For even if the choice of candidates is limited, this primary campaign is important to every voter in this state. Only by taking part in this historic event can the people of New Hampshire express their views on those critical issues of the sixties which so vitally affect the welfare of your state:

Whether we can achieve a durable and safe peace to replace the fantastically expensive and destructive arms race in which we are now engaged and in which we are constantly falling further behind.

Whether we are to continue to accept a stagnant national economy or embark on a program of economic growth which will provide a better life for all Americans.

Whether your shoe factories, textile mills and other industries must continue to suffer because the government is unwilling to ensure that all workers, in all parts of the country, will receive a living minimum wage.

Whether the great power resources of your rivers will be harnessed in order to lower the cost of power and build a more productive nation – and whether we will continue to destroy this great natural resource by permitting our rivers and harbors to become clogged with the wastes of modern industry.

Whether the older citizens of New Hampshire, and of the entire country, are to be provided with adequate medical care, and retirement compensation sufficient to allow them to live in the face of today’s inflationary spiral.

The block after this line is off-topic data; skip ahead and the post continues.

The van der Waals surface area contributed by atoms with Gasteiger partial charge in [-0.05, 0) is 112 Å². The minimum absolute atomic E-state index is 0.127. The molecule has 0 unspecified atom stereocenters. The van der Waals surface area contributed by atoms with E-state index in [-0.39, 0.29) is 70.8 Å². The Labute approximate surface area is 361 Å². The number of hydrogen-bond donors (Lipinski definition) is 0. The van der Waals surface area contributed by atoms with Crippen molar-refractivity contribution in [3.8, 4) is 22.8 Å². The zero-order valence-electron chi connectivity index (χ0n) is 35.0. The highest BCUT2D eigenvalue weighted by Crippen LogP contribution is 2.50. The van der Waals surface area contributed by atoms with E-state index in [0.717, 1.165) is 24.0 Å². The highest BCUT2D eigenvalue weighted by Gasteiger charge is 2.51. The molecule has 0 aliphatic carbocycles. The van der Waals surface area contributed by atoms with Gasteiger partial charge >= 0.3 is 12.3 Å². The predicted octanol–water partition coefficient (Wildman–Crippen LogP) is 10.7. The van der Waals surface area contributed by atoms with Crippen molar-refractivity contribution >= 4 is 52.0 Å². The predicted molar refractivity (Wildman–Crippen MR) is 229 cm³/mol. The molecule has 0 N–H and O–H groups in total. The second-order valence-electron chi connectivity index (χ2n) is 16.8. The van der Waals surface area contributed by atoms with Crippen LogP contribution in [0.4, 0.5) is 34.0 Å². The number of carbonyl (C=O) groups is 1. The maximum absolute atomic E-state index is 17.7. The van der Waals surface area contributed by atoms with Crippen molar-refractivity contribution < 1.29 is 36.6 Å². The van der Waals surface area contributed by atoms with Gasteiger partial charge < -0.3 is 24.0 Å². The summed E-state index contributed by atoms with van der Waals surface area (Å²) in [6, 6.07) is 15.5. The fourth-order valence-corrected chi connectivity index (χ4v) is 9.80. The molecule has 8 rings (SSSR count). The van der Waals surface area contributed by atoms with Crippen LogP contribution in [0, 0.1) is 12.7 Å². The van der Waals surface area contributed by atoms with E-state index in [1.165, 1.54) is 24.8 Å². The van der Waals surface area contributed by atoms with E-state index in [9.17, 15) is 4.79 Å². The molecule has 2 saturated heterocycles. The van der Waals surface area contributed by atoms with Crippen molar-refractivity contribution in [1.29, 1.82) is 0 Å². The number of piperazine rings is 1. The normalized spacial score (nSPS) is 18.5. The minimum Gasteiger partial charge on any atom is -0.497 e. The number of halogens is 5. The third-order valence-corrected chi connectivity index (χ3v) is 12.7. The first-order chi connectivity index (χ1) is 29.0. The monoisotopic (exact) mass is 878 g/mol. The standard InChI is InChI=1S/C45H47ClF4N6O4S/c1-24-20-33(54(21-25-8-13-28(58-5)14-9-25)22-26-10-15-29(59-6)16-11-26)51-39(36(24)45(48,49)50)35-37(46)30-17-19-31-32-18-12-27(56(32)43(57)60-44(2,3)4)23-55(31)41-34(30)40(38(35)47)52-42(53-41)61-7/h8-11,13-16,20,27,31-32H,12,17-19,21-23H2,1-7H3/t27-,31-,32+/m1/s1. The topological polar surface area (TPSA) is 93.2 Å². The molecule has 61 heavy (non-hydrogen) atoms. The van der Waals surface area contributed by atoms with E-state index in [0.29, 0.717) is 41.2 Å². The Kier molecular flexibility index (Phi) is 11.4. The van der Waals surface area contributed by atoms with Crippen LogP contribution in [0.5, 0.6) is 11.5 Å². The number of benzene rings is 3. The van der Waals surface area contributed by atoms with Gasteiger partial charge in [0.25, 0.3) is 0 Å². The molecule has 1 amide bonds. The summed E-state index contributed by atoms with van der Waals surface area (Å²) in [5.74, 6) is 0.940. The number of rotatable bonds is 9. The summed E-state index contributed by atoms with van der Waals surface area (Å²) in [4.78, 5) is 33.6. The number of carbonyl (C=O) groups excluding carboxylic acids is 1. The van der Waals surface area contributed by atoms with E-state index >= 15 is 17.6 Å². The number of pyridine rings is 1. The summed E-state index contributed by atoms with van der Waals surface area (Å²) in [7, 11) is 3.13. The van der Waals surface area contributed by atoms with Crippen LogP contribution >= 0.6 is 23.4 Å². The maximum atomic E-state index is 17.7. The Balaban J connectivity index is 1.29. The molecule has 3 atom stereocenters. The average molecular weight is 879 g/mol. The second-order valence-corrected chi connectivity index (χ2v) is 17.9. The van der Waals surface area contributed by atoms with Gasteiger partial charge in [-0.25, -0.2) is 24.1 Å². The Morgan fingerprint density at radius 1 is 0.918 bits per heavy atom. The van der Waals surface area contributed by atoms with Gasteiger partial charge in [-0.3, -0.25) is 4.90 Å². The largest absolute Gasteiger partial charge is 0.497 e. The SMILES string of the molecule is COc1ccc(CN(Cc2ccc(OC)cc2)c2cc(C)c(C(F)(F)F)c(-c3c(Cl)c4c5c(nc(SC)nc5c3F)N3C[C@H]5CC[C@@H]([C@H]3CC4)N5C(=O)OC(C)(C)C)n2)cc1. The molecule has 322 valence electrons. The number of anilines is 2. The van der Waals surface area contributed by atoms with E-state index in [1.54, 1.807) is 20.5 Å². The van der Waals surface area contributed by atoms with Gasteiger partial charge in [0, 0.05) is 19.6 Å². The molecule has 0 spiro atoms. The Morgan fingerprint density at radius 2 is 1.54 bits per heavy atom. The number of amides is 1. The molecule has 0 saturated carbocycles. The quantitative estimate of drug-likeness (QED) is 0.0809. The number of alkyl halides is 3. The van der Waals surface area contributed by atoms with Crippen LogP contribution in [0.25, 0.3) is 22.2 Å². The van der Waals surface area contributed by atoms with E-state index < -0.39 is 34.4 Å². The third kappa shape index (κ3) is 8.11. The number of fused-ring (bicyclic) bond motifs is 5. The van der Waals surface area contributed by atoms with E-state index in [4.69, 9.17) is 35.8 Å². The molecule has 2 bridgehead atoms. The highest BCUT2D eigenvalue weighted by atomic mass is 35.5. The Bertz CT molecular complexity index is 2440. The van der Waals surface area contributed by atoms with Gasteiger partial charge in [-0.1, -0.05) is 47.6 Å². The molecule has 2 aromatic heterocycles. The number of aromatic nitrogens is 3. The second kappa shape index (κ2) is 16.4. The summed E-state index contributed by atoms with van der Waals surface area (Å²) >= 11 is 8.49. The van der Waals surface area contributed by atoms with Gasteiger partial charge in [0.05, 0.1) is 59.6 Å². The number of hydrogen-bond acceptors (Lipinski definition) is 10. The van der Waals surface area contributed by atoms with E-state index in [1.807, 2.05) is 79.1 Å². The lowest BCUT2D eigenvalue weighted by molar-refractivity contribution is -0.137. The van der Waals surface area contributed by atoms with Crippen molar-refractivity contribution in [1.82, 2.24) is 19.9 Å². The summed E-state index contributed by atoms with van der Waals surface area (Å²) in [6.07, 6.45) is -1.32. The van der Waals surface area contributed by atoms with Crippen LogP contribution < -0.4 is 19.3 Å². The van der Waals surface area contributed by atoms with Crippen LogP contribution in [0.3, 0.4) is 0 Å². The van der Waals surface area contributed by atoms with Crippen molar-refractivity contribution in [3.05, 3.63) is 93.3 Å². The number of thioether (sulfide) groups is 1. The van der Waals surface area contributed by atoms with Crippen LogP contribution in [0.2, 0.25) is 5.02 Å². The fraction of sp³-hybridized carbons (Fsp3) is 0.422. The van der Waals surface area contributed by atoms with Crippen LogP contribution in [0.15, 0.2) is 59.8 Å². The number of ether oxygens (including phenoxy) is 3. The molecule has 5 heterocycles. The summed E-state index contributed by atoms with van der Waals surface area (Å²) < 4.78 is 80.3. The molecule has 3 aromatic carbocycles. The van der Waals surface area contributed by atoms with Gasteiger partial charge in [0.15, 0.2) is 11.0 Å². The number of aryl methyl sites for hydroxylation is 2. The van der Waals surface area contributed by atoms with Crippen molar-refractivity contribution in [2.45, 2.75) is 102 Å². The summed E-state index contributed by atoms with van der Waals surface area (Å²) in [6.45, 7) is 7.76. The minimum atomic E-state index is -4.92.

Whether your children are to be provided with a decent education. Here in Nashua, for example, I understand that you have a public library with a charter dating back to the time of George II. Surely a state so devoted to learning cannot take lightly the failure of the nation to provide adequate classrooms and competent, well-paid teachers for its youth.

Whether we are to build the better roads and provide the adequate rail and air transportation which New England needs if she is to survive and grow.

Whether we are to continue to let huge agricultural surpluses rot in our warehouses while people go hungry all over the world.

Whether we are to continue the destructive policy of ever-mounting interest rates, driving the price of money higher and higher, making it impossible for small businesses to obtain capital and frustrating the hopes of those who would like to build new homes.